(MoneyWatch) COMMENTARY Every so often a study comes along that shows women earn less than men in the same job. These studies always conclude that discrimination is the cause, when in reality there are a number of reasons for the disparity that have nothing to do with sexism in the workplace.
It's actually the result of men and women making different choices. In other words, it is what it is: no corrective action -- affirmative or otherwise -- required. Last year a U.S. Department of Labor report concluded just that. So did Carrie Lukas, executive director of the Independent Women's Forum. And so did I. All independently, I may add.
Well, here we go again.
Yesterday, corporate governance consulting firm GMI Ratings released a study that showed 150 female chief financial officers made 16 percent less than 1,750 male CFOs at Russell 3000 companies. The research included total compensation -- salary, bonus, and stock awards -- that totaled an average of $1.54 million for the men and $1.32 million for the women.
Of course, the researchers and others quoted in a Bloomberg story concluded that nefarious discrimination was the cause. "There is real discrimination, but nobody wants to deal with it," said Eleanor Bloxham of board advisory firm Value Alliance.
Actually, that conclusion does not follow from the data. Having spent some time researching this topic and having been a senior executive at companies in the target range and a consultant for others, I can think of a number of factors that taken separately or together, are at least as likely to account for the disparity.
Women and men may not negotiate the same way. At that level, compensation is a complex negotiation including salary, bonus, stock, benefits, and long-term compensation. It's dog eat dog and the outcome depends on how aggressive you're willing to be and how much risk you're willing to take to squeeze the company. In general, men are more aggressive than women.
Men usually have longer executive careers. Even though the study accounted for tenure at the company, it did not account for tenure at the executive level. On average, men have been at it longer. Also, the number of successes and accomplishments under their belts due to career longevity influences compensation.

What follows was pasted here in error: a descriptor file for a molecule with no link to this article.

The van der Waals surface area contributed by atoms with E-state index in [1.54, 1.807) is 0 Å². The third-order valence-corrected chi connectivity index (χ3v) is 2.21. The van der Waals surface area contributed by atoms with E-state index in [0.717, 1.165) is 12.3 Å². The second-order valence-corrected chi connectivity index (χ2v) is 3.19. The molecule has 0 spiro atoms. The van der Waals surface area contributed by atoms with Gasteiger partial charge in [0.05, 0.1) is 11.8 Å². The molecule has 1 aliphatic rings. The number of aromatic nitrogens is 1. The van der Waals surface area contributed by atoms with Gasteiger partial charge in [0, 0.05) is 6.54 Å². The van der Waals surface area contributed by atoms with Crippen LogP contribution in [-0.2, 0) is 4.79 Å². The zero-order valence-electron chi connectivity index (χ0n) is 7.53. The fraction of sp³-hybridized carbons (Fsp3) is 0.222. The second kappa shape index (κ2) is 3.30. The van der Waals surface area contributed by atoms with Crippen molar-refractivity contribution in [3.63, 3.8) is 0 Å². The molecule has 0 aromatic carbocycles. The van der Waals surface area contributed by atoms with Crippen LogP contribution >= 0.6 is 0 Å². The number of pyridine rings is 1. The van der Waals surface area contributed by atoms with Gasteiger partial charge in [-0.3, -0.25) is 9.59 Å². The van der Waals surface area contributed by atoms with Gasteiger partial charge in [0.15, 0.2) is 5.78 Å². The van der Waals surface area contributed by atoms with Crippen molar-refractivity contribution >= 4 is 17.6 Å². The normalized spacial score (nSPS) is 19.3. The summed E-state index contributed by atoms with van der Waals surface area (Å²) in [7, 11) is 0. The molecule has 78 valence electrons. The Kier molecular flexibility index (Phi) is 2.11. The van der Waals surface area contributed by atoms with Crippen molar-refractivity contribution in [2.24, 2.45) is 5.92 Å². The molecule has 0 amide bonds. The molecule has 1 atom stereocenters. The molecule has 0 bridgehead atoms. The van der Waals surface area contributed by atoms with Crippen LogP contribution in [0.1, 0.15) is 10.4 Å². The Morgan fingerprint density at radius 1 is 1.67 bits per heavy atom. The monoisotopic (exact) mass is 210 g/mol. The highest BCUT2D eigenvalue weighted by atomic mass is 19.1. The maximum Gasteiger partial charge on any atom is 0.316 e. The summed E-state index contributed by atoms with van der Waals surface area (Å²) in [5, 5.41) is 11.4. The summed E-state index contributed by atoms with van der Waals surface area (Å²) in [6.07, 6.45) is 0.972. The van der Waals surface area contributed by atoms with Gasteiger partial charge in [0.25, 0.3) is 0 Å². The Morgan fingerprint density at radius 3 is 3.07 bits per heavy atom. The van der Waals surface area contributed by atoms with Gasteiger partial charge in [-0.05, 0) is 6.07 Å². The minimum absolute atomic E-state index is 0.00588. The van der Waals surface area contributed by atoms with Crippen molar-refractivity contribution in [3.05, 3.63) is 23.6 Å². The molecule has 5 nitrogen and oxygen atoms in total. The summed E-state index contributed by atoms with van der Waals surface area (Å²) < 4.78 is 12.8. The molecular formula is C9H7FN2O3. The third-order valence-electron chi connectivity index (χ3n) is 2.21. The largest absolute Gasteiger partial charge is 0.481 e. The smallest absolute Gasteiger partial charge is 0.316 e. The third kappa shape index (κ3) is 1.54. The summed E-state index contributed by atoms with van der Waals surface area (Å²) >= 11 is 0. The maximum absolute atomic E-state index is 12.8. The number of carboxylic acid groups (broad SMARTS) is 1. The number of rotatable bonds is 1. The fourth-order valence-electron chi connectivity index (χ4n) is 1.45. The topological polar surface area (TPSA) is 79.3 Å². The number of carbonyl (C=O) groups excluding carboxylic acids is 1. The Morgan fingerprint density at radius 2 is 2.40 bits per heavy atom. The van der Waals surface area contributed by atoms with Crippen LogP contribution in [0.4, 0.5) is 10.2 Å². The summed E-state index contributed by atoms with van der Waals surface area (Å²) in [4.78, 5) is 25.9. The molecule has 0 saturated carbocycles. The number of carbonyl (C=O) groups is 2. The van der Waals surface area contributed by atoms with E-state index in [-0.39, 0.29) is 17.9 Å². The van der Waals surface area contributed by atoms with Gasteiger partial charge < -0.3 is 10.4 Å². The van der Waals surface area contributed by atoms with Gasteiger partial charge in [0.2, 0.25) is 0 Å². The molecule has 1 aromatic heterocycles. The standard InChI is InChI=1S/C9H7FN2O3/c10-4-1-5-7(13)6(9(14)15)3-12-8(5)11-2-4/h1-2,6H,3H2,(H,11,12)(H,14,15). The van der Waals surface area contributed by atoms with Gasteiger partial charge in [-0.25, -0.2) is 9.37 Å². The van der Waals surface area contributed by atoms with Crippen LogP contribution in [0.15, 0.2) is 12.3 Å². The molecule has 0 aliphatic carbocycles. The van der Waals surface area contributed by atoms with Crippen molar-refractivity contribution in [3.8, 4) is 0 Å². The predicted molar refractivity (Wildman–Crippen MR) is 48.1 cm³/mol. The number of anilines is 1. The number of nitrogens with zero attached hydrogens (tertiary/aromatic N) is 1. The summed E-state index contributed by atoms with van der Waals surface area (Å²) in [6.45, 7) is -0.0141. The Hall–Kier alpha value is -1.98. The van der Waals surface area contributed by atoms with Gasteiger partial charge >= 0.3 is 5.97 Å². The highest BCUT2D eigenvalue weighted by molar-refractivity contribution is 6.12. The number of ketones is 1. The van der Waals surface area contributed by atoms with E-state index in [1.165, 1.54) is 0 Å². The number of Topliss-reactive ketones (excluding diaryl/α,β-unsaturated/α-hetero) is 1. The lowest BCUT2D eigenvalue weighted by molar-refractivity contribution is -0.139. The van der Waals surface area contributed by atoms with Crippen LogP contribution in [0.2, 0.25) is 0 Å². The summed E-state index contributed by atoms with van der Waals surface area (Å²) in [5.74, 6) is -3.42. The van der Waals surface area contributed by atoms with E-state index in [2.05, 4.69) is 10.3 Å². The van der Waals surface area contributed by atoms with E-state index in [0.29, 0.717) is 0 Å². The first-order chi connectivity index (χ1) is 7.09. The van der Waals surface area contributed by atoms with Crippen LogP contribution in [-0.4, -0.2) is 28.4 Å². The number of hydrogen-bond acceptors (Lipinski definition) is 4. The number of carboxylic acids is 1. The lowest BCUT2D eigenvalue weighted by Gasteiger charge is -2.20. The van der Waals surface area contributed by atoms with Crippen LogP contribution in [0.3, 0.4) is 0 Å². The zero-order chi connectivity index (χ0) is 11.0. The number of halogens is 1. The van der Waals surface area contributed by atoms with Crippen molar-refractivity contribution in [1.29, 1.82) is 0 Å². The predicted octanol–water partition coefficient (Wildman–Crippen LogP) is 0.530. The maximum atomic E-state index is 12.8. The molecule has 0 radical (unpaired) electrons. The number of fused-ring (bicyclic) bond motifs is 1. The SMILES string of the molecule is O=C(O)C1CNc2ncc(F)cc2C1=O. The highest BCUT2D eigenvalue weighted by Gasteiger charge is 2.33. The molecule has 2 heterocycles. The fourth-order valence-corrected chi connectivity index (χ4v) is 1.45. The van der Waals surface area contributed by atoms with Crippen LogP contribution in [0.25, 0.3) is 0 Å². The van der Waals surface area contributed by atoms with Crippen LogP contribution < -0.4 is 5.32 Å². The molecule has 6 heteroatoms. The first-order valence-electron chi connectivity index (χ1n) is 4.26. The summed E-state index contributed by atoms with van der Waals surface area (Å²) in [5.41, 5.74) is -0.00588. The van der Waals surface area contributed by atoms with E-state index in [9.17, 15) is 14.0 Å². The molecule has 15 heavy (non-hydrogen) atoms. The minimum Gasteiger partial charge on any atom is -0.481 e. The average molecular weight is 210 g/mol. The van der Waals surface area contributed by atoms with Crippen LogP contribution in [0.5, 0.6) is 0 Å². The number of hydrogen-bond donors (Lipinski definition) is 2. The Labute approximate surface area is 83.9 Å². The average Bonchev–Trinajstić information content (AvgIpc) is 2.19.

Men jump companies more than women. The article mentioned that women may be more likely to move up within one company while men may be more likely to switch jobs. The latter typically leads to higher executive compensation, according to the article and in my experience. That was also not accounted for in the study.
Men and women are not equally motivated by the same factors. It's well documented that women weigh non-compensation factors such as work flexibility, security, and benefits more heavily than men. That alone could account for a significant difference in compensation.
Gender bias in job performance. Like it or not, the vast majority of CEOs, senior executives, and board directors -- those influencing the CFO hiring decision -- are men. So, to be fair to the subject, I have to admit that some men will likely have a gender bias or perception that men will be more aggressive in terms of job performance than women. And that will affect the offer.
So yes, I do believe gender bias can be a factor, but I think it's one of many. Moreover, it's certainly not the only or most significant factor, as researchers and the media are usually quick to suggest.
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